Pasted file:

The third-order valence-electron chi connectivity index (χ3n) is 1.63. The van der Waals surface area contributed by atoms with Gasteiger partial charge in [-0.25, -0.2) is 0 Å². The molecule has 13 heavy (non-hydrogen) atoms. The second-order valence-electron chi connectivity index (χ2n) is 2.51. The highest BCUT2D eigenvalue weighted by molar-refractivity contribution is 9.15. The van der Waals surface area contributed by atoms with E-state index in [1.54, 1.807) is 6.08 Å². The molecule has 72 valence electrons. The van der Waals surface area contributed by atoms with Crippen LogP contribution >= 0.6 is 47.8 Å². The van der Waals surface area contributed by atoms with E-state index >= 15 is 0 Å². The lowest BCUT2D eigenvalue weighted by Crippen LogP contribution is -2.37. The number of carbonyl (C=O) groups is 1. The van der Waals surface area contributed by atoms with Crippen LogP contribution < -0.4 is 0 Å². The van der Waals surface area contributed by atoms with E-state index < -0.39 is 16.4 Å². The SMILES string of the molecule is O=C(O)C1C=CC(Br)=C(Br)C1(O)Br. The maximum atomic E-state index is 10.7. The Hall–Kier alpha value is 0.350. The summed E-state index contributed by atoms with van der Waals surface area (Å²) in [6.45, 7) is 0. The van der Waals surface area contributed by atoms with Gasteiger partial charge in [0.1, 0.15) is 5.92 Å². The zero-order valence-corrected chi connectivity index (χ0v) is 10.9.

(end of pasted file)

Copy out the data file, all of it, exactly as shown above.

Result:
The third-order valence-electron chi connectivity index (χ3n) is 1.63. The van der Waals surface area contributed by atoms with Gasteiger partial charge in [-0.25, -0.2) is 0 Å². The molecule has 13 heavy (non-hydrogen) atoms. The second-order valence-electron chi connectivity index (χ2n) is 2.51. The highest BCUT2D eigenvalue weighted by molar-refractivity contribution is 9.15. The van der Waals surface area contributed by atoms with E-state index in [1.54, 1.807) is 6.08 Å². The molecule has 72 valence electrons. The van der Waals surface area contributed by atoms with Crippen LogP contribution >= 0.6 is 47.8 Å². The van der Waals surface area contributed by atoms with E-state index >= 15 is 0 Å². The lowest BCUT2D eigenvalue weighted by Crippen LogP contribution is -2.37. The number of carbonyl (C=O) groups is 1. The van der Waals surface area contributed by atoms with Crippen LogP contribution < -0.4 is 0 Å². The van der Waals surface area contributed by atoms with E-state index < -0.39 is 16.4 Å². The SMILES string of the molecule is O=C(O)C1C=CC(Br)=C(Br)C1(O)Br. The maximum atomic E-state index is 10.7. The Hall–Kier alpha value is 0.350. The summed E-state index contributed by atoms with van der Waals surface area (Å²) in [6.45, 7) is 0. The van der Waals surface area contributed by atoms with Gasteiger partial charge in [0.1, 0.15) is 5.92 Å². The zero-order valence-corrected chi connectivity index (χ0v) is 10.9.